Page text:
The main character in my manuscript bakes for a living. Baking has always been her solace, her comfort. And it's not the eating part of the baking. It's the creation, the alchemy of bringing together disparate parts to create a whole. The act of actually being able to create something out of nothing, create something wonderful when there is nothing wonderful in plain sight.
I understand that (yeah, duh!, I'm writing the story) feeling. Baking and cooking are that magical way of creating sustenance, creating gifts for those around us. Both are creative, slightly magical, and fulfilling, even if the taste is a bit off sometimes. I have had stupendous flops in the kitchen, but also, I've had the most amazing pleasures, much of the pleasure coming from watching those who eat what I made.
Unlike any other creative act, the rewards of cooking are immediate. Taste and texture and smell and being able to give that to someone else.
Yesterday on the way home, we stopped at the Big Sur Bakery and I bought a ginger scone. This scone was amazing. It wasn't too sweet, though it has chunks of crystallized ginger in it. It wasn't too airy but dense, rich in ginger flavor. It was buttery, but I couldn't taste butter on my tongue really. No oily or fatty texture. Sitting out facing the Ventanna wilderness, listening to those quail doing their little gobble in the bracken, I was in heaven. I was with my love, sitting in the sun, eating something wrought out of parts. Such a wonderful feeling, all around.
I don't have the ginger scone recipe, but I do have a recipe that I've put in my manuscript, one that comes down from my great-grandmother's side of the family. I hope one day you find yourself biting into one of these cookies with great pleasure:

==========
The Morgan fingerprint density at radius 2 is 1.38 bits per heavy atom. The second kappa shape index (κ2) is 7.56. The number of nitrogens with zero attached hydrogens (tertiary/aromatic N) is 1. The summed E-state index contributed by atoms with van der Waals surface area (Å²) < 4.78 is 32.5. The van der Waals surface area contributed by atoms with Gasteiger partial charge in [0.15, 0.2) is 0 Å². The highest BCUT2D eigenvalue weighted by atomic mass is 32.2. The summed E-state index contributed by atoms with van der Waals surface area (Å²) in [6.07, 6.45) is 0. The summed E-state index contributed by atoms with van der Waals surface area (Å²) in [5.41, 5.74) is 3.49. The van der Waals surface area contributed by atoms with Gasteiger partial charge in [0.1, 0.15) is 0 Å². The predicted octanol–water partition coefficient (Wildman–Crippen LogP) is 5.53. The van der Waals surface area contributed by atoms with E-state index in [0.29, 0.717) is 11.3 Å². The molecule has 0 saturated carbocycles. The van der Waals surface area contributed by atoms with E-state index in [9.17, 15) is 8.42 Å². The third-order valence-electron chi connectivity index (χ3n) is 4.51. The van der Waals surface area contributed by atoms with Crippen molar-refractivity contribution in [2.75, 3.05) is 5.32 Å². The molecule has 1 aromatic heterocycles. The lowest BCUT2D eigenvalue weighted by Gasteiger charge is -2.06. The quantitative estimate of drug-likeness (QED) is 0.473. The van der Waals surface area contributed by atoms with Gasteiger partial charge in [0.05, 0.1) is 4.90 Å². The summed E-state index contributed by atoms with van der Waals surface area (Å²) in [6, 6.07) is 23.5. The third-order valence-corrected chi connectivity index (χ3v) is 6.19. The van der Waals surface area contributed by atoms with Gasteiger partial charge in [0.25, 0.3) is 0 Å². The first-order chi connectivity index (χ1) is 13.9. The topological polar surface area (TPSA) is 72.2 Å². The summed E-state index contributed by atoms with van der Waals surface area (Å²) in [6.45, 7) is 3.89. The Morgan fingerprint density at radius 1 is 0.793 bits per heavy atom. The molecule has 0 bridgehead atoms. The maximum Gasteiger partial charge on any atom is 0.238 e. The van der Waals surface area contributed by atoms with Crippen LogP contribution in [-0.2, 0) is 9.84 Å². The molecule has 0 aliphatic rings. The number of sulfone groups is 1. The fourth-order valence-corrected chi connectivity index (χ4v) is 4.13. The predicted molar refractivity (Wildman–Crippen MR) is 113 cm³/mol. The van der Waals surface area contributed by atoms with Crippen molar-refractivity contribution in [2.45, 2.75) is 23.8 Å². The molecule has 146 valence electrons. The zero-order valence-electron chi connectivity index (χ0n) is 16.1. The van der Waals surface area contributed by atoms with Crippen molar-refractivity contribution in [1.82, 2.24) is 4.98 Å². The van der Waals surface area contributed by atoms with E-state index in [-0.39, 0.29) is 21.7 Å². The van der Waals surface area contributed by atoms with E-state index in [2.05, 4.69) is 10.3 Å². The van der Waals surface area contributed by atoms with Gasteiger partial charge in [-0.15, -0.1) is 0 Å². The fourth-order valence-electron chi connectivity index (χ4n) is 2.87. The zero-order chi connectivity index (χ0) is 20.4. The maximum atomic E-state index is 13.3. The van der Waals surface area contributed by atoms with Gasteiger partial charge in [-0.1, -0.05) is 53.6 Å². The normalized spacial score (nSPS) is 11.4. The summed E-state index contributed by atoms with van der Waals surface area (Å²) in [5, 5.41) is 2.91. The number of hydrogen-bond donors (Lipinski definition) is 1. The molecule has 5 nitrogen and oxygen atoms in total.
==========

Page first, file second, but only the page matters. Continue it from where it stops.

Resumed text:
Grandmother’s Sugar Cookies
My sons have eaten these by the tub full. By the pound. They’ve eaten them right out of the oven, while cooling, while frozen. They are melt-in-your mouth good. This is a recipe handed down from my Great-Grandmother Gertrude, and I think it came from generations of women before her. Enjoy.
1 C sugar
½ C butter
1 egg, slightly beaten
1 T cold water
2 ½ C flour
1 t vanilla
½ t baking soda
1 t cream of tartar
½ t salt
Cream butter and sugar; add beaten egg, water, and vanilla. Sift flour, soda, cream of tartar and salt together. Add to other mixture and mix well. It’s best if you pat dough into rounds, cover with plastic wrap, and chill dough for an hour to 24 hours.
When chilled, roll very thin and cut with cutters (you know, the Santa kind, the reindeer kind). If you are not going to frost the cookies, sprinkle with sugar and then cut. Bake at 400 degree for 5-8 minutes. Do not let brown past the very lightest golden brown. Cool for a minute and then remove from pan and cool on racks... Frost or eat, it’s up to you. When I make a frosting, I mix powdered sugar with milk to a thin spreading consistency and then sprinkle with nonpareils and other decorative sugars.
Causes Jessica Inclán Supports
Women for Women International Goodwill Industries Lindsey Wildlife Museum Freecycle.org